Monday, November 23, 2009

Corruption, the unifying factor

Do you realise that, as Malaysians, it is cool to be corrupt. Don't take it from me. Take it from Dr Shamsul Amri Baharuddin, the head of the Institute of Ethnic Studies.

Malaysians are united despite all the complaints of strained ethnic relations in blogs and the media, says Institute of Ethnic Studies head, Prof Datuk Dr Shamsul Amri Baharuddin.

He describes Malaysians as "tongue wagging" but not "parang wielding"

And corruption is an unusual unifier. He says, "A lot of people don't like me using this example but corruption can only occur if Malay, Chinese and Indians are united, and we are very united in corrupt activities."

Shamsul explains that this is a "positive" negative indicator. "It's immoral but what they are actually doing is bonding. Although it is for the wrong reason, these are the last people who would want to quarrel with each other.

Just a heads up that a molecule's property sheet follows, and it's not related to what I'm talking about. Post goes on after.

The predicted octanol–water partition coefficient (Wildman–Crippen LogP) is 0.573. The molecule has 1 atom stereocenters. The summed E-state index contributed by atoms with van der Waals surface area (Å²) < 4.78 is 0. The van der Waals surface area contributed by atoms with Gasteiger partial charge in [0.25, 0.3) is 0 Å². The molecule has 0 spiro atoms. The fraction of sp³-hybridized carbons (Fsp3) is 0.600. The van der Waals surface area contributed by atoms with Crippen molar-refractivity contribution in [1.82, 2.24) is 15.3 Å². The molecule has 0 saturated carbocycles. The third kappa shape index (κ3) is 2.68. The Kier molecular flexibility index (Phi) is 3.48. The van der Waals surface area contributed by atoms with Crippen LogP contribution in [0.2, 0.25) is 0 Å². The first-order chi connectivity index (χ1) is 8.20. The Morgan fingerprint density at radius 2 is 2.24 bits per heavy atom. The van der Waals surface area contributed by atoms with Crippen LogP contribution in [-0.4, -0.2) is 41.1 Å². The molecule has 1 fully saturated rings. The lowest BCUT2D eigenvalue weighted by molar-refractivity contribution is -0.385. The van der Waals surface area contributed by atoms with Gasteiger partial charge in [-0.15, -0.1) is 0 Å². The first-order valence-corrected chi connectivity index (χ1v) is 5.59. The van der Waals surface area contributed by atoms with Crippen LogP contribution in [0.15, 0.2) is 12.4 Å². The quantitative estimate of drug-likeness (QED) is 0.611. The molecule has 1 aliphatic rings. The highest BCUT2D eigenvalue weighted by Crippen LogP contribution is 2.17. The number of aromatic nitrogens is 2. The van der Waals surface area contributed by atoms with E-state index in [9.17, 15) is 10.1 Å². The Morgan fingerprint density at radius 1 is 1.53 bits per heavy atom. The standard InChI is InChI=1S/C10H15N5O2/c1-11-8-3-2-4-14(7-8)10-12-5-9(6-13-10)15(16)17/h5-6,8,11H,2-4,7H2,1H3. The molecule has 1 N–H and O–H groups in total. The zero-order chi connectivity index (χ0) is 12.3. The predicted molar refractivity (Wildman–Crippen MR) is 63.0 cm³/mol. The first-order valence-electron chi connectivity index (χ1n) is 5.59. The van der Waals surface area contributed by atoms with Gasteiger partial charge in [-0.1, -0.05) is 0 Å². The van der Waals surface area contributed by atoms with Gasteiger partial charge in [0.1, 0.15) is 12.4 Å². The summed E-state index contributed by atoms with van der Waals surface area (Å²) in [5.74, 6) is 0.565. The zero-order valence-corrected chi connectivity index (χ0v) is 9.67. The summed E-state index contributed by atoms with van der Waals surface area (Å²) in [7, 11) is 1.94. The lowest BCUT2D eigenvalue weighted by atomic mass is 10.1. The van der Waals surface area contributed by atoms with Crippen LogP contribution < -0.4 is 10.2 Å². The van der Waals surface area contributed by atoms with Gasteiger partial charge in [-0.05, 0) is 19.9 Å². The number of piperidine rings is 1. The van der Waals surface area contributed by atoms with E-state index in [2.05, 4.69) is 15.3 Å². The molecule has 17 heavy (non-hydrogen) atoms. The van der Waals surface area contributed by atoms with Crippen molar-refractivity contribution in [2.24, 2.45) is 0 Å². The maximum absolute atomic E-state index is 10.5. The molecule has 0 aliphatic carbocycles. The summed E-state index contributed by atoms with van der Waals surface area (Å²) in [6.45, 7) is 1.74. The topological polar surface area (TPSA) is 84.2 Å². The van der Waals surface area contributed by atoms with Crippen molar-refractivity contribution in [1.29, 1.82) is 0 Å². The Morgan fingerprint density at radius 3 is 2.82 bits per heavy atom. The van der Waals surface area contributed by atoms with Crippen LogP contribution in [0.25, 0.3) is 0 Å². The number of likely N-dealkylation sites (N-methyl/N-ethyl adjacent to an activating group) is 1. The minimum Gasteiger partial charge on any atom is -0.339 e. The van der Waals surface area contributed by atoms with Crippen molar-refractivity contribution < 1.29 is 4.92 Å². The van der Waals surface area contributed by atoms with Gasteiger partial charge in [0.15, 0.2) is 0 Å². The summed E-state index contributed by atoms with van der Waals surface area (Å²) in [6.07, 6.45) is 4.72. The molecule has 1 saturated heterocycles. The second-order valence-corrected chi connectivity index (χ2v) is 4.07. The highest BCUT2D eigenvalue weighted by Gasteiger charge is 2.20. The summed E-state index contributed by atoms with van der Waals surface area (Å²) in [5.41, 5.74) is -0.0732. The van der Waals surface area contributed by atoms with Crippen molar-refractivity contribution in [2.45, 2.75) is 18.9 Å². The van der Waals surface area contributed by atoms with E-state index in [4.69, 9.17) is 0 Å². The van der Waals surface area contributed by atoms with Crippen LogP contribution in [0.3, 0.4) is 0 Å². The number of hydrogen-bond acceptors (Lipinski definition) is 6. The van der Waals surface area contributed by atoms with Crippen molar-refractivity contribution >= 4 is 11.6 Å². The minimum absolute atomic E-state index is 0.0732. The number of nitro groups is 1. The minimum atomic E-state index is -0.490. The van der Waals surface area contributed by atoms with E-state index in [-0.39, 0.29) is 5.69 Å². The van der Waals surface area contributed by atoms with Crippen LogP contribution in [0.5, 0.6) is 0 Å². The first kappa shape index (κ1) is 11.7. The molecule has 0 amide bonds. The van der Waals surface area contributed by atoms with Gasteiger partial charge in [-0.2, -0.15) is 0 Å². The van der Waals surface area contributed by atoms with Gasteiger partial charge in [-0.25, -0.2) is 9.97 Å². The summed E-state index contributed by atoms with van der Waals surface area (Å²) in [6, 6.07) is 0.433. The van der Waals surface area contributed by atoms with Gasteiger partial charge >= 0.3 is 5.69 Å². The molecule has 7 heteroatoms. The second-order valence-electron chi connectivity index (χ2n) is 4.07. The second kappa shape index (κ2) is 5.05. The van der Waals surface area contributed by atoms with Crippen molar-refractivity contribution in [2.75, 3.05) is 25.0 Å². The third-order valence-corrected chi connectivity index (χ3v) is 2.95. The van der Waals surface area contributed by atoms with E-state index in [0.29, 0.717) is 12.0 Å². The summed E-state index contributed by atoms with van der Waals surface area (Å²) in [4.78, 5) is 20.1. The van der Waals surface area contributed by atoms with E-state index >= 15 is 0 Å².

"They just want to make sure their business moves, their stock is not taken away by the council officer, and the council officer is happy because he gets an ang pow and flat screen television. Everyone is happy."

Shamsul said Malaysians should learn how to differentiate between the perception of ethnic relations and its reality.

"In Malaysia, there is a lot of crime but these are not ethnic crimes or ethnic killings. We argue vehemently in the newspapers, in the blogs, everywhere. The discourse gets heated at times and this results in people having the impression that we are at loggerheads all the time, but the reality is no one want to create problems with their neighbours."
[The Sun]

Geronimo's Take: Quite frankly, I didn't quite see it that way about corruption , a'la Malaysia. Anyway, I would rather take Dr Shamsul's comments cynically because like everyone else, corruption is still corruption, not matter how one views it. If it has been a unifying factor, then I am sure that Toyo fella would not mind sharing part of his RM24m estate with the other Malaysians, especially the poor, eh?

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